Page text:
1: Greg Jennings, 11 yards, at Dallas (Nov. 29, 2007)

When shoulder and elbow injuries sidelined Favre for the remainder of the game, Rodgers was thrust into action just days before his 24th birthday. On Green Bay's final drive of the first half, Rodgers threw his first NFL touchdown to Jennings for 11 yards to cap an eight-play, 74-yard scoring drive. While the Packers lost 37-27, Rodgers' performance (18-of-26 for 201 yards and a touchdown, 104.8 passer rating) was an encouraging sign of the former first-round pick's development and promise.

100: James Jones, 70 yards, at Atlanta (Oct. 9, 2011)

As the years pass, Rodgers' 100th touchdown pass continues to grow in legend and lore thanks to an excited Jones heaving the ball deep into the stands at the Georgia Dome after the 70-yard touchdown connection. It's easy to see why Jones got carried away. The touchdown put Green Bay ahead for the first time in the game, as the Packers scored 25 unanswered points to upend the Falcons 25-14. Rodgers became the fifth-fastest quarterback to 100 touchdown passes, doing it in just his 59th regular-season game. Rodgers remains one of only four QBs to throw 100 touchdowns in a Packers uniform, joining Favre, Bart Starr and Lynn Dickey.

103: Jordy Nelson, 93 yards, vs. St. Louis (Oct. 16, 2011)

One week after throwing his 100th touchdown to Jones, Rodgers threw what still stands as his longest NFL TD pass when he pump-faked and connected with Nelson on a deep ball. Nelson carried out the stop-and-go route down the left sideline, beating former Packers cornerback Al Harris deep while collapsing safety Darian Stewart slipped. To this day, it remains the fourth-longest touchdown pass in team history. Later that season, Nelson caught the 45th, and final, touchdown pass to cap Rodgers' first MVP season during a 35-21 victory over the Bears on Christmas. Nelson's 2-yard touchdown reception marked Rodgers' 132nd overall.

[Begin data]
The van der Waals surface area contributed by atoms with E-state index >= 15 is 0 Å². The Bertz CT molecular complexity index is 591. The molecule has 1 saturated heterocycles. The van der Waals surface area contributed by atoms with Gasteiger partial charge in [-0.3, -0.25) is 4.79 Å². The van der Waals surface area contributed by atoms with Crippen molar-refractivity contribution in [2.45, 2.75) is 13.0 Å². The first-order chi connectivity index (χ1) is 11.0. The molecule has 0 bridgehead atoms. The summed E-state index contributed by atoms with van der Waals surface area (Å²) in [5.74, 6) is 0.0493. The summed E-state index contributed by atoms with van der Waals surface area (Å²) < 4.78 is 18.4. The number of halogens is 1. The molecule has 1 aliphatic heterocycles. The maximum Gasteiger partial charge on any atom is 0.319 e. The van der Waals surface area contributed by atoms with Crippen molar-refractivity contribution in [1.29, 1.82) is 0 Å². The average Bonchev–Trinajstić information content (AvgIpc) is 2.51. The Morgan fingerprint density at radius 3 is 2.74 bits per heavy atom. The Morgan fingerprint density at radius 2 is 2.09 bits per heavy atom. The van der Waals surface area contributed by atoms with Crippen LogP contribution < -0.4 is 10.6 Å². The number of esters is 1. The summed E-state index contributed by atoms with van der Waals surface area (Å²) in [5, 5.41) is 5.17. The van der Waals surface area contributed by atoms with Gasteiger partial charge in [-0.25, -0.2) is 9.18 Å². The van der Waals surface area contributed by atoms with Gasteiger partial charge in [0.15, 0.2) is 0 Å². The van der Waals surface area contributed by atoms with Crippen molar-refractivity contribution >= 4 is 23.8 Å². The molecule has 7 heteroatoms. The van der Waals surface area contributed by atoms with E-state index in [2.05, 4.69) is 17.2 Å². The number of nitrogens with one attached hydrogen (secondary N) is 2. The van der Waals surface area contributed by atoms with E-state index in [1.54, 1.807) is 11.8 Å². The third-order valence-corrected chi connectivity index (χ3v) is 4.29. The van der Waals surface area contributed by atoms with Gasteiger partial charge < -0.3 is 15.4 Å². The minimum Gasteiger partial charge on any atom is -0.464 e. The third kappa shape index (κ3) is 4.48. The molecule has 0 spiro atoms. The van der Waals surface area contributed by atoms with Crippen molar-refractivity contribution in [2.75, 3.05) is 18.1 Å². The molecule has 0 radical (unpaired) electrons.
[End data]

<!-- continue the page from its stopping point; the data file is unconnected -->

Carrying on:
188: Randall Cobb, 48 yards, at Chicago Bears (Dec. 29, 2013)

The Packers' 2013 regular-season finale against the Bears will go down as one of the most memorable moments of Rodgers' career. After missing seven games with a fractured collarbone, Rodgers made his highly anticipated return in a winner-take-all matchup against Green Bay's oldest rival with the NFC North title, and the playoff spot that comes with it, on the line. Trailing by 1 and facing a fourth-and-8 with 46 seconds left, Rodgers avoided defensive end Julius Peppers, thanks in part to a chip block from fullback John Kuhn, and found Cobb wide open down the middle of the field for the 48-yard touchdown en route to the Packers' 33-28 victory and the team's third consecutive division title. "It's two guys making a great, great play that'll be running on the highlights now for the rest of my time on this earth," Packers coach Mike McCarthy said after that game. The Rodgers-to-Cobb touchdown was later named the NFL's Never Say Never Moment of the Year at the 2013 NFL Honors ceremony.